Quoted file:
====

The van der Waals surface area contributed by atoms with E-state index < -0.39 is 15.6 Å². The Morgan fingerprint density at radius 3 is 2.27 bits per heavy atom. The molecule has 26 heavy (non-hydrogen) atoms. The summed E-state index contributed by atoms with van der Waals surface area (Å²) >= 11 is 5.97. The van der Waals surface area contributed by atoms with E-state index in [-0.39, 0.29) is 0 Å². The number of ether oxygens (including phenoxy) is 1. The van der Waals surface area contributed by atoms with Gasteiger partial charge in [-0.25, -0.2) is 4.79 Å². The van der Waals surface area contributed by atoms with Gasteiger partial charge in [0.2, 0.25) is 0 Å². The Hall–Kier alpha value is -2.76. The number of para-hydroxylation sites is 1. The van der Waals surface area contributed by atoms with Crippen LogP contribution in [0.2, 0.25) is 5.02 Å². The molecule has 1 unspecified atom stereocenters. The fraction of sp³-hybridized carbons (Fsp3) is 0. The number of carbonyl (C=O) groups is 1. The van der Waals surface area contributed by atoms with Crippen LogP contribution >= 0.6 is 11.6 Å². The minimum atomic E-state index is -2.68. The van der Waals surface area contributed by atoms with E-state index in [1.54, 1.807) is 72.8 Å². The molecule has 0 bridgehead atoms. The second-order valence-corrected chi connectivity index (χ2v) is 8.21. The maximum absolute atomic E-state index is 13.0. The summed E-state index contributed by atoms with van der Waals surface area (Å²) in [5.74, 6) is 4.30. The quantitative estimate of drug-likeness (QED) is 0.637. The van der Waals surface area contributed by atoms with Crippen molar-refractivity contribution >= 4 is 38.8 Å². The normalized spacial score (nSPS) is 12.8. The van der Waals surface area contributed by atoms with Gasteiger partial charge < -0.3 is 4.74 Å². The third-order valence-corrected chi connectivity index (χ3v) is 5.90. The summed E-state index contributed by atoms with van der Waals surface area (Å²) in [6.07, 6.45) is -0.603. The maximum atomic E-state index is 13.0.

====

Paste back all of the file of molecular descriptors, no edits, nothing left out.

The van der Waals surface area contributed by atoms with E-state index < -0.39 is 15.6 Å². The Morgan fingerprint density at radius 3 is 2.27 bits per heavy atom. The molecule has 26 heavy (non-hydrogen) atoms. The summed E-state index contributed by atoms with van der Waals surface area (Å²) >= 11 is 5.97. The van der Waals surface area contributed by atoms with E-state index in [-0.39, 0.29) is 0 Å². The number of ether oxygens (including phenoxy) is 1. The van der Waals surface area contributed by atoms with Gasteiger partial charge in [-0.25, -0.2) is 4.79 Å². The van der Waals surface area contributed by atoms with Gasteiger partial charge in [0.2, 0.25) is 0 Å². The Hall–Kier alpha value is -2.76. The number of para-hydroxylation sites is 1. The van der Waals surface area contributed by atoms with Crippen LogP contribution in [0.2, 0.25) is 5.02 Å². The molecule has 1 unspecified atom stereocenters. The fraction of sp³-hybridized carbons (Fsp3) is 0. The number of carbonyl (C=O) groups is 1. The van der Waals surface area contributed by atoms with Crippen LogP contribution >= 0.6 is 11.6 Å². The minimum atomic E-state index is -2.68. The van der Waals surface area contributed by atoms with E-state index in [1.54, 1.807) is 72.8 Å². The molecule has 0 bridgehead atoms. The second-order valence-corrected chi connectivity index (χ2v) is 8.21. The maximum absolute atomic E-state index is 13.0. The summed E-state index contributed by atoms with van der Waals surface area (Å²) in [5.74, 6) is 4.30. The quantitative estimate of drug-likeness (QED) is 0.637. The van der Waals surface area contributed by atoms with Crippen molar-refractivity contribution >= 4 is 38.8 Å². The normalized spacial score (nSPS) is 12.8. The van der Waals surface area contributed by atoms with Gasteiger partial charge < -0.3 is 4.74 Å². The third-order valence-corrected chi connectivity index (χ3v) is 5.90. The summed E-state index contributed by atoms with van der Waals surface area (Å²) in [6.07, 6.45) is -0.603. The maximum atomic E-state index is 13.0.